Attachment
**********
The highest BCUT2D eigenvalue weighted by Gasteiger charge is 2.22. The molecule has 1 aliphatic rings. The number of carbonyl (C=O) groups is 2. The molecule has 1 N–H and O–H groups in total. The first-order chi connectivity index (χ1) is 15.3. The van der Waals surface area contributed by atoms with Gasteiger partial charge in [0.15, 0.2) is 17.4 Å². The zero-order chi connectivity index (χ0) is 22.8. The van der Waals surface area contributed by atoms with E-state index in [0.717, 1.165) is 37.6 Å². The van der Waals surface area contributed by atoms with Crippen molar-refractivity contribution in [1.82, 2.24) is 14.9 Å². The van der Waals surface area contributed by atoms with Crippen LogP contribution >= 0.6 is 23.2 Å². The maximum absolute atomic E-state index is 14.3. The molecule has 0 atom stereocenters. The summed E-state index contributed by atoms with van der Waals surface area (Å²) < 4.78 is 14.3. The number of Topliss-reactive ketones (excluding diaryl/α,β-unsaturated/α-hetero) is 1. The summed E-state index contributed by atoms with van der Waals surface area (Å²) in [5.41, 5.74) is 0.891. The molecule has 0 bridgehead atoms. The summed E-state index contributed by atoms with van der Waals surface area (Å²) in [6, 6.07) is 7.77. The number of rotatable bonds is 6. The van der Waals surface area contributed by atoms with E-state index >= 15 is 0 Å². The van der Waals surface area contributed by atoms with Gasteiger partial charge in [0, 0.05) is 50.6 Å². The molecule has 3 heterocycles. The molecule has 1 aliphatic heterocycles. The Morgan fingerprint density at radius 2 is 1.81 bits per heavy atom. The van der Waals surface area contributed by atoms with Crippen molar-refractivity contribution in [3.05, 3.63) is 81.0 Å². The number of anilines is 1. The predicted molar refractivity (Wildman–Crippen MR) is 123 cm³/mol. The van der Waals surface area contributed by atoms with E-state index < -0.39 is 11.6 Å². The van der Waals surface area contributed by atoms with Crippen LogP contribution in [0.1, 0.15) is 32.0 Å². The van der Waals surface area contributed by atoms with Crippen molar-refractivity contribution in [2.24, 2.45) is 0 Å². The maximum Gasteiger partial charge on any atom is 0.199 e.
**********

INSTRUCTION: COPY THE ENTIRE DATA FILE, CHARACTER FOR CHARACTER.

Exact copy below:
The highest BCUT2D eigenvalue weighted by Gasteiger charge is 2.22. The molecule has 1 aliphatic rings. The number of carbonyl (C=O) groups is 2. The molecule has 1 N–H and O–H groups in total. The first-order chi connectivity index (χ1) is 15.3. The van der Waals surface area contributed by atoms with Gasteiger partial charge in [0.15, 0.2) is 17.4 Å². The zero-order chi connectivity index (χ0) is 22.8. The van der Waals surface area contributed by atoms with E-state index in [0.717, 1.165) is 37.6 Å². The van der Waals surface area contributed by atoms with Crippen molar-refractivity contribution in [1.82, 2.24) is 14.9 Å². The van der Waals surface area contributed by atoms with Crippen LogP contribution >= 0.6 is 23.2 Å². The maximum absolute atomic E-state index is 14.3. The molecule has 0 atom stereocenters. The summed E-state index contributed by atoms with van der Waals surface area (Å²) < 4.78 is 14.3. The number of Topliss-reactive ketones (excluding diaryl/α,β-unsaturated/α-hetero) is 1. The summed E-state index contributed by atoms with van der Waals surface area (Å²) in [5.41, 5.74) is 0.891. The molecule has 0 bridgehead atoms. The summed E-state index contributed by atoms with van der Waals surface area (Å²) in [6, 6.07) is 7.77. The number of rotatable bonds is 6. The van der Waals surface area contributed by atoms with E-state index >= 15 is 0 Å². The van der Waals surface area contributed by atoms with Gasteiger partial charge in [0, 0.05) is 50.6 Å². The molecule has 3 heterocycles. The molecule has 1 aliphatic heterocycles. The Morgan fingerprint density at radius 2 is 1.81 bits per heavy atom. The van der Waals surface area contributed by atoms with Crippen molar-refractivity contribution in [3.05, 3.63) is 81.0 Å². The number of anilines is 1. The predicted molar refractivity (Wildman–Crippen MR) is 123 cm³/mol. The van der Waals surface area contributed by atoms with E-state index < -0.39 is 11.6 Å². The van der Waals surface area contributed by atoms with Crippen LogP contribution in [0.1, 0.15) is 32.0 Å². The van der Waals surface area contributed by atoms with Crippen molar-refractivity contribution in [2.24, 2.45) is 0 Å². The maximum Gasteiger partial charge on any atom is 0.199 e.